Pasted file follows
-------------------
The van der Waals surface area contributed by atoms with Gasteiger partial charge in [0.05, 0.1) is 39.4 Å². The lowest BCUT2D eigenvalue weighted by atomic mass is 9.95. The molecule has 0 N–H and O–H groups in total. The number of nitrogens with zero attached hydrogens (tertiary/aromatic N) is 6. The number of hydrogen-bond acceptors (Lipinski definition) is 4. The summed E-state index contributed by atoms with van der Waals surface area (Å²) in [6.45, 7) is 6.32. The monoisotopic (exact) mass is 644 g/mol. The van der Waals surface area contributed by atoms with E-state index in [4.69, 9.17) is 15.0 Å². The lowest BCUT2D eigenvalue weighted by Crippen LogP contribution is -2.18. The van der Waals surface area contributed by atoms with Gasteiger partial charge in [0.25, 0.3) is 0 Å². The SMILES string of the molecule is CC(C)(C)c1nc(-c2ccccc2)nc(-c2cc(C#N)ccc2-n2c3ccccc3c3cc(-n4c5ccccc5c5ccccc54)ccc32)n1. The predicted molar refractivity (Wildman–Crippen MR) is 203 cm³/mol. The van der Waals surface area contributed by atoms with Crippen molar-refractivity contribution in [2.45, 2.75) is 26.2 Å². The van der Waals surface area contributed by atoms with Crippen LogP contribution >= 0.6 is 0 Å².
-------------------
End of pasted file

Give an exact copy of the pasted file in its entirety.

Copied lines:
The van der Waals surface area contributed by atoms with Gasteiger partial charge in [0.05, 0.1) is 39.4 Å². The lowest BCUT2D eigenvalue weighted by atomic mass is 9.95. The molecule has 0 N–H and O–H groups in total. The number of nitrogens with zero attached hydrogens (tertiary/aromatic N) is 6. The number of hydrogen-bond acceptors (Lipinski definition) is 4. The summed E-state index contributed by atoms with van der Waals surface area (Å²) in [6.45, 7) is 6.32. The monoisotopic (exact) mass is 644 g/mol. The van der Waals surface area contributed by atoms with E-state index in [4.69, 9.17) is 15.0 Å². The lowest BCUT2D eigenvalue weighted by Crippen LogP contribution is -2.18. The van der Waals surface area contributed by atoms with Gasteiger partial charge in [0.25, 0.3) is 0 Å². The SMILES string of the molecule is CC(C)(C)c1nc(-c2ccccc2)nc(-c2cc(C#N)ccc2-n2c3ccccc3c3cc(-n4c5ccccc5c5ccccc54)ccc32)n1. The predicted molar refractivity (Wildman–Crippen MR) is 203 cm³/mol. The van der Waals surface area contributed by atoms with Crippen molar-refractivity contribution in [2.45, 2.75) is 26.2 Å². The van der Waals surface area contributed by atoms with Crippen LogP contribution >= 0.6 is 0 Å².